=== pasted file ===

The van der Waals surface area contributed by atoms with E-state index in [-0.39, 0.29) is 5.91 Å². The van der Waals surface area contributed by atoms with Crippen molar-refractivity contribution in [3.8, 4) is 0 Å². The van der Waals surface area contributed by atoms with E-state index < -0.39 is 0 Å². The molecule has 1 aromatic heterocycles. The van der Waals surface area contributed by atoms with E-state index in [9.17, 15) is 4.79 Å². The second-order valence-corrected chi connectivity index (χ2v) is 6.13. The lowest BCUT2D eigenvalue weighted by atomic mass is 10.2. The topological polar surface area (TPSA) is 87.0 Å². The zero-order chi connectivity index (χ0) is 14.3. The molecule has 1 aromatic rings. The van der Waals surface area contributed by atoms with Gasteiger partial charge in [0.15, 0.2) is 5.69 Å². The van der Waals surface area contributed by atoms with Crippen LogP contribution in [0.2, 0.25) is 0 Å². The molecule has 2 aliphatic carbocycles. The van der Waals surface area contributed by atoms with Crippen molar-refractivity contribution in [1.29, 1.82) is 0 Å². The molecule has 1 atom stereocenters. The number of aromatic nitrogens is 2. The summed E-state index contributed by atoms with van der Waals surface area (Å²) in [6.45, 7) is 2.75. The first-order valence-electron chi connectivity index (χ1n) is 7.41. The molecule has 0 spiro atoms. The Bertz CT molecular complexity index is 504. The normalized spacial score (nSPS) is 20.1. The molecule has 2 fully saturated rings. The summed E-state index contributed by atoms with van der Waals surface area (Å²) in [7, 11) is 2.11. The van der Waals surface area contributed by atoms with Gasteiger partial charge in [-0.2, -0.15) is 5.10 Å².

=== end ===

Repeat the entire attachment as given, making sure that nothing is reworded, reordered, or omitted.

The van der Waals surface area contributed by atoms with E-state index in [-0.39, 0.29) is 5.91 Å². The van der Waals surface area contributed by atoms with Crippen molar-refractivity contribution in [3.8, 4) is 0 Å². The van der Waals surface area contributed by atoms with E-state index < -0.39 is 0 Å². The molecule has 1 aromatic heterocycles. The van der Waals surface area contributed by atoms with E-state index in [9.17, 15) is 4.79 Å². The second-order valence-corrected chi connectivity index (χ2v) is 6.13. The lowest BCUT2D eigenvalue weighted by atomic mass is 10.2. The topological polar surface area (TPSA) is 87.0 Å². The zero-order chi connectivity index (χ0) is 14.3. The molecule has 1 aromatic rings. The van der Waals surface area contributed by atoms with Gasteiger partial charge in [0.15, 0.2) is 5.69 Å². The van der Waals surface area contributed by atoms with Crippen LogP contribution in [0.2, 0.25) is 0 Å². The molecule has 2 aliphatic carbocycles. The van der Waals surface area contributed by atoms with Crippen molar-refractivity contribution in [1.29, 1.82) is 0 Å². The molecule has 1 atom stereocenters. The number of aromatic nitrogens is 2. The summed E-state index contributed by atoms with van der Waals surface area (Å²) in [6.45, 7) is 2.75. The first-order valence-electron chi connectivity index (χ1n) is 7.41. The molecule has 0 spiro atoms. The Bertz CT molecular complexity index is 504. The normalized spacial score (nSPS) is 20.1. The molecule has 2 fully saturated rings. The summed E-state index contributed by atoms with van der Waals surface area (Å²) in [7, 11) is 2.11. The van der Waals surface area contributed by atoms with Gasteiger partial charge in [-0.2, -0.15) is 5.10 Å².